ACROSS the entire island of Ireland, Ian Paisley was a household name for six decades, known to people of all generations everywhere. He was one of those rare people for whom just a first name sufficed to win recognition.
For devoted supporters he was "the big man" or "the good doctor". For many detractors he was "Doctor No" or "mister not-an-inch". He was one of the most turbulent, persistent and divisive people in Irish public life who belatedly embraced power-sharing with his lifelong sworn enemies.
There were many Ian Paisleys. There was the devoted family man, father and grandfather. There was the firebrand evangelical preacher and successful church founder. There was the tireless charismatic politician elected to parliaments in Belfast, London and Strasbourg.
The common thread in all of the things that comprised Ian Paisley was the radical unionist believer who steadfastly opposed anything he saw as weakening the link between the North and Britain. His expressions of loyalty to "the union" at best puzzled and bemused fellow British citizens - at worst it irritated and embarrassed them.
Mr Paisley's legacy was such that yesterday the Irish people's innate reluctance to speak ill of the dead was at the margins called into question. Carefully-worded tributes were tinged with an implicit or even explicit suspension of judgement for the present. Others felt it would be dishonest not to speak some harsh words of judgement earlier rather than later.
Many struggles characterised the life of this man, born in Armagh, and who made his home and later his political power base, in Ballymena, Co Antrim. He struggled with great success to follow in his father's footsteps as a clergyman of conviction who founded his own Free Presbyterian Church.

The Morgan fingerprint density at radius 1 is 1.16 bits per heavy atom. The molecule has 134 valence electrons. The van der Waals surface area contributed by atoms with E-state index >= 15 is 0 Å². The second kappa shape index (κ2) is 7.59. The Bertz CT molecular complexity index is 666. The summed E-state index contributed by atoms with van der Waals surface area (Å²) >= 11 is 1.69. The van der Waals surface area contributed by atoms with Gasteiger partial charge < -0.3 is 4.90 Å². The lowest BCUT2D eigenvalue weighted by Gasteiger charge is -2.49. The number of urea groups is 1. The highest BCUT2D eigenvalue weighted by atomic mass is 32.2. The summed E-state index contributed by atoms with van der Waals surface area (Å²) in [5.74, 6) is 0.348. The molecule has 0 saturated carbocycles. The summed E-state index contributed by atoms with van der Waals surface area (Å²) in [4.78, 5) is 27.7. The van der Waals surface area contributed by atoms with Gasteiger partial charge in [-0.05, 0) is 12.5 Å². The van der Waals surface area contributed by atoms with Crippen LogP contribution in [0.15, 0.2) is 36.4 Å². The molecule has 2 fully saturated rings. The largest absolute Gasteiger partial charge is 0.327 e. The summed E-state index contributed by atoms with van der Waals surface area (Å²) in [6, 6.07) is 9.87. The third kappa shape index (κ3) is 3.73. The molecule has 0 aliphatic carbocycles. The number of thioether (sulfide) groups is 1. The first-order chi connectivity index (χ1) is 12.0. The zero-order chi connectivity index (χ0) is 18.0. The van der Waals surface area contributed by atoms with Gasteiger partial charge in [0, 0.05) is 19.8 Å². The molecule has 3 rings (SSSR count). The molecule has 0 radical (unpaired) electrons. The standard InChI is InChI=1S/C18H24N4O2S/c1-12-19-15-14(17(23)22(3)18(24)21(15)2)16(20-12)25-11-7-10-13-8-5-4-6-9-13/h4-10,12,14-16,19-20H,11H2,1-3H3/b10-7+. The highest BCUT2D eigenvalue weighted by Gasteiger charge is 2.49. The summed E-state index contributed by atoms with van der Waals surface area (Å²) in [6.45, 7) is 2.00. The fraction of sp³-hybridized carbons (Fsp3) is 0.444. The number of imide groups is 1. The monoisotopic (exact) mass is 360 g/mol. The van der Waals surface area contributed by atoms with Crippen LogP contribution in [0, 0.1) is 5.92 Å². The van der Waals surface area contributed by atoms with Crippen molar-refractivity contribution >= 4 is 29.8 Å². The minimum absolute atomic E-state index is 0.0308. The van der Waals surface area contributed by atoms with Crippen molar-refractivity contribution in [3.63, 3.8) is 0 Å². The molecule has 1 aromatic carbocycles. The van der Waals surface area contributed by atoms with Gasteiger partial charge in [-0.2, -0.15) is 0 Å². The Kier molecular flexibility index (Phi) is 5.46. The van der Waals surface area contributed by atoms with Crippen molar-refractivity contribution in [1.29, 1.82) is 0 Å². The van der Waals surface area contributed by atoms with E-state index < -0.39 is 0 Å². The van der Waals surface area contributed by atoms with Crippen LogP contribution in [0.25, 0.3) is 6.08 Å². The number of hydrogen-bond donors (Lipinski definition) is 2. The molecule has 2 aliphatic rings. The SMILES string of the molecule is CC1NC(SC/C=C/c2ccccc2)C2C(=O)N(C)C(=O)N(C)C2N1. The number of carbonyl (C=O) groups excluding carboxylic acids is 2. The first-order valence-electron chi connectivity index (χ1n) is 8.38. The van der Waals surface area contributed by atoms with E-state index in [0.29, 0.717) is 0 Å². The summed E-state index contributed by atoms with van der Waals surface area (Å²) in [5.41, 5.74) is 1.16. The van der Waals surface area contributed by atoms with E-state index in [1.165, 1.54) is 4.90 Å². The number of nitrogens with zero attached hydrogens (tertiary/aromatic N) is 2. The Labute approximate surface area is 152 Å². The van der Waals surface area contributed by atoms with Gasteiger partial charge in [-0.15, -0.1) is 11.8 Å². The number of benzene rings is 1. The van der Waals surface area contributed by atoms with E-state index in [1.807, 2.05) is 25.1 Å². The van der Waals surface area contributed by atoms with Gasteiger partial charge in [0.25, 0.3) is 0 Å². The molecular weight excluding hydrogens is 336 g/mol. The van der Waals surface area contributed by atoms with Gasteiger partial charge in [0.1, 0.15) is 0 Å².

In politics he challenged the sometimes smug leaders of the Unionist Party who often neglected their supporters. Ultimately, he would supplant them to lead unionism, moving from the fringe to the centre.
He struggled to oppose any role for Dublin in the politics of the North and he often clamoured that London was ready to betray Northern loyalists.
As the Troubles intensified he became a very divisive figure who at one time had links to paramilitary loyalism. For many, his intemperate language urged innocent young men to ruinous acts of violence. He opposed many attempts to build political compromise right up to the 1998 Good Friday Agreement.
By his own words, his decision in 2007 to share power with Sinn Fein was incredible even to his slightly younger self. His total volte face left many unanswered questions about his obdurate intransigence of earlier decades.
The dilemma posed by the passing of Ian Paisley was whether to summate him as someone who frustrated efforts to find a lasting settlement to end the decades of killing in the North, or deem his legacy as that of a man of compromise and peace.
Others might put the question more bluntly: how grateful should we be that one who blocked peace for so long finally and totally embraced it? The answer will depend on a person's own experience and beliefs and for now the majority must wait for history to judge.
Yet we can safely say that Ian Paisley was a force of nature who marked the politics of these islands from the 1960s, to the present day, and into the future. His passing heralds the end of an era, many features of which we sincerely hope will never, ever, be repeated.
Our sympathies go to his family, friends and many fervent supporters. May he rest in peace.